It's a discussion happening on the national scale, but the move could differ from state to state.
The Electoral College, as many know, is tasked with casting votes in December after the popular vote has been completed, to elect the President of the United States.
Each political party selects electors they want to be the ones casting the ballot on that date. Each party assigns the allowed number of electors to each presidential candidate. Whichever candidate wins the popular vote in that state, wins all of the electoral votes. The men and women chosen to be electors for that candidate are then asked to vote.
Since parties select their electors, they're usually loyal and faithful to the candidate who's been selected as the winner of their state.
The 2020 presidential race has proven to be anything but an average race, and some are already looking at ways to sway the votes of electors in another direction, if needed.
In Arizona, electors are bound to vote for the candidate who received the most votes by law. Legislators, even if they'd like to, can't use influence to sway an elector to vote for another candidate.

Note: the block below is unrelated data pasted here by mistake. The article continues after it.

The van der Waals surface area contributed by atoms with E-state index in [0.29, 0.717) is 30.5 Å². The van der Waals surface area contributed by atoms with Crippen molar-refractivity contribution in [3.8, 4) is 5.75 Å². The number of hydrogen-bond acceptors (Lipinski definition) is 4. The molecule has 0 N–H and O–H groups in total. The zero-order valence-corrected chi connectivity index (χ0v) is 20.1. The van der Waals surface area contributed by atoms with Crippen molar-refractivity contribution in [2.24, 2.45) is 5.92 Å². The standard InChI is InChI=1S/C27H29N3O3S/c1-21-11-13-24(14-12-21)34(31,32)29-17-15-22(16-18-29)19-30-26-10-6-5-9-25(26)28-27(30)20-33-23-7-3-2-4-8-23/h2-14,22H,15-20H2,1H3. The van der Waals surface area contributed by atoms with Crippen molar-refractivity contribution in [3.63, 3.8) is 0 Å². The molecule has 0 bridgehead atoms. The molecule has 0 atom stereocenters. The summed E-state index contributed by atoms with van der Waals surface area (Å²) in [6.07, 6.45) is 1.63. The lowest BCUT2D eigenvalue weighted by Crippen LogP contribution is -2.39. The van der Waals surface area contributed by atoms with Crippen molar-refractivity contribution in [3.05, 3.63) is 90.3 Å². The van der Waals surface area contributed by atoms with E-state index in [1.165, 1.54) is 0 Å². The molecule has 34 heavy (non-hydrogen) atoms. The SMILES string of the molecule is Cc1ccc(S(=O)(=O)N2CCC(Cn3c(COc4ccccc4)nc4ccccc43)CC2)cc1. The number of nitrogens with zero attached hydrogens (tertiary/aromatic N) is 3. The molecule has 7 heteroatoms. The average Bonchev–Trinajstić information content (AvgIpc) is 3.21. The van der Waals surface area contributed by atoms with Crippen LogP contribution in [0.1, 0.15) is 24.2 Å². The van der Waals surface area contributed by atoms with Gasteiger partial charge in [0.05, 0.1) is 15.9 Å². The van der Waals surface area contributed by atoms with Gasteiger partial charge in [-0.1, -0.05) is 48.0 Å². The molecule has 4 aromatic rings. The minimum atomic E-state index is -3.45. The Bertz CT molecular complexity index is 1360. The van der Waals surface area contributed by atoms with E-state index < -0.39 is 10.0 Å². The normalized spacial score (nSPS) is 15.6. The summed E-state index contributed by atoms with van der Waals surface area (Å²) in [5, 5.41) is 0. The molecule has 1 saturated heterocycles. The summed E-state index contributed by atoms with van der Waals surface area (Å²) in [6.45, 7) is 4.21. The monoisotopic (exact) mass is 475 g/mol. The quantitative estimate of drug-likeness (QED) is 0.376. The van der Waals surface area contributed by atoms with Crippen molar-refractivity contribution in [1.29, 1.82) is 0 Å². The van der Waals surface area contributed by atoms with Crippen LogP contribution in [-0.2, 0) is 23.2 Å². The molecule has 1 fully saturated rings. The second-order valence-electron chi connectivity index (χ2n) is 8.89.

"If they choose not to for some reason, their office as a presidential elector is declared immediately vacated and a replacement is appointed who will vote consistent with the results of the vote in Arizona," said Tom Collins, Executive Director of the Arizona Citizens Clean Elections Commission.
Still, that doesn't leave legislators who want to look for avenues to deliver all of Arizona's eleven electoral votes to another candidate without options.
“There is an argument that says under the U.S. Constitution because it’s the legislature that determines how electors are selected that means the legislature can step in and determine that it will appoint its own electors," added Collins. "That would be unprecedented."
President Trump still trails Vice President Joe Biden by less than 12,000 votes statewide. That split includes latest numbers from Maricopa County as of 8 p.m Wednesday.
Some Arizona GOP leaders have argued against the results. The Trump Campaign has already filed suit against Arizona Secretary of State Katie Hobbs and Maricopa County Election Administrators, arguing some ballots were rejected incorrectly at the polls on election day. The challenge is scheduled to be heard Thursday morning.
Whether that case succeeds could determine what options the campaign considers next.
"There is so much at stake that there is a legitimate discussion about every single possibility under the sun, under the constitution under our process of law and Arizona is not exempt from that conversation," said political strategist Stan Barnes. I think at the scale of things to consider it’s at the bottom, but it is the year 2020 and that list is long of things to consider and it’s on the list.”
Electors are set to vote on December 14.